Its medical officer of health says the Casselman centre will be moved to reduce its impact on traffic.
Others in Alexandria, Rockland, Cornwall and Winchester require an appointment.
In Kingston, the Leon's Centre is hosting the city's test site though Gate 2. There's another test site at Queen's University's Mitchell Hall open 5 to 8 p.m. on weekdays.
Napanee's test centre is open daily for people who call ahead.
You can arrange a test in Bancroft, Belleville or Trenton by calling the centre and in Picton by texting or calling. Only Belleville and Trenton run seven days a week.
The Leeds, Grenville and Lanark unit asks you to get tested if you have a symptom or concerns about exposure.
It has a walk-in site in Brockville at the Memorial Centre and testing sites in Smiths Falls and Almonte which require an appointment.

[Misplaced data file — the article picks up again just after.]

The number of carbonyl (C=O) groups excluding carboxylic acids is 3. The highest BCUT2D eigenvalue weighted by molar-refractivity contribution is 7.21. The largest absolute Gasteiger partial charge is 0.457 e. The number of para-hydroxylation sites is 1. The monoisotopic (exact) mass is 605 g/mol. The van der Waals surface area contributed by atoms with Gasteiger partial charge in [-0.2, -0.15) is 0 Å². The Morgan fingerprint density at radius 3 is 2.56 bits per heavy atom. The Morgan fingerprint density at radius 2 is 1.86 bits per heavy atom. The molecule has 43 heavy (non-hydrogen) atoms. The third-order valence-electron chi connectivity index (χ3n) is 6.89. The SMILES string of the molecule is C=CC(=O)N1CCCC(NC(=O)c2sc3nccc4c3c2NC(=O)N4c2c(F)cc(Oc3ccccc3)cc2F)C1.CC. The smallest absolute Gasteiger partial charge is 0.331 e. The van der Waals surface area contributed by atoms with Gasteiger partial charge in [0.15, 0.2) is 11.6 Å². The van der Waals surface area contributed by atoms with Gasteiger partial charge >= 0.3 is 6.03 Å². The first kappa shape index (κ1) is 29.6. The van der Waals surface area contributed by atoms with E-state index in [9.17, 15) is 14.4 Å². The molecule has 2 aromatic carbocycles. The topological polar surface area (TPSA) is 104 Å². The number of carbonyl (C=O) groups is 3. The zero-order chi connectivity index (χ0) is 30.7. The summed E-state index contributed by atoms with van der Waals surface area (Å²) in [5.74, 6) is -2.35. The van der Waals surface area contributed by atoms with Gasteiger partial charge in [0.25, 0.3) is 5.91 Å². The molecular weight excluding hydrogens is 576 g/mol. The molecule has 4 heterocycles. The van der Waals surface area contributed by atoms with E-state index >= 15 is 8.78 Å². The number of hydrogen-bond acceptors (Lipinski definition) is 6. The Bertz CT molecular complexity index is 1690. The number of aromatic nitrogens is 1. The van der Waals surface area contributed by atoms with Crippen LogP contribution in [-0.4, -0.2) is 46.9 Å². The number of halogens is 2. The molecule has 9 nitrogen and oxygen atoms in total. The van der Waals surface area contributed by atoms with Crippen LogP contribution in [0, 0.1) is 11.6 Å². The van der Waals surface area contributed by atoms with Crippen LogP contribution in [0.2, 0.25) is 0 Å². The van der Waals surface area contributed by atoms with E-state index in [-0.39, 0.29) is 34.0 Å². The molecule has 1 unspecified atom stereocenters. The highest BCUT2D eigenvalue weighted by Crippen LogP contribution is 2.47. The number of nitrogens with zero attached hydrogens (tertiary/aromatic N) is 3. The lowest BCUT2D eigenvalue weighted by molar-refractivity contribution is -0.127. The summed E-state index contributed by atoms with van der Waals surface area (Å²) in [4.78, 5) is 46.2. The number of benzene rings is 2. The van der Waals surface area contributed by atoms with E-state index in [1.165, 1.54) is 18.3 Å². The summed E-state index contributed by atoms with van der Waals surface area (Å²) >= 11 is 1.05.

Renfrew County residents should call their family doctor and those without access to a family doctor can call 1-844-727-6404 for a test or if they have health questions, COVID-19-related or not.
People can also visit the health unit's website to find out where testing clinics will be taking place each week.
In western Quebec:
Outaouais residents can get a walk-in test in Gatineau seven days a week at 135 blvd. Saint-Raymond.
There are recurring clinics by appointment in communities such as Gracefield, Val-des-Monts and Fort-Coulonge.
They can call 1-877-644-4545 to make an appointment or if they have other questions.
First Nations, Inuit and Métis:
Akwesasne has had 14 confirmed COVID-19 cases, most linked to a gathering on an island in July.
It has a mobile COVID-19 test site available by appointment only.
Anyone returning to the community on the Canadian side of the international border who's been farther than 160 kilometres away — or visited Montreal — for non-essential reasons is asked to self-isolate for 14 days.
Inuit in Ottawa can also call the Akausivik Inuit Family Health Team at 613-740-0999 for service, including testing, in Inuktitut or English on weekdays.
People in Pikwakanagan can book an appointment for a COVID-19 test by calling 613-625-2259.
Anyone in Tyendinaga who's interested in a test can call 613-967-3603 to talk to a nurse.
For more information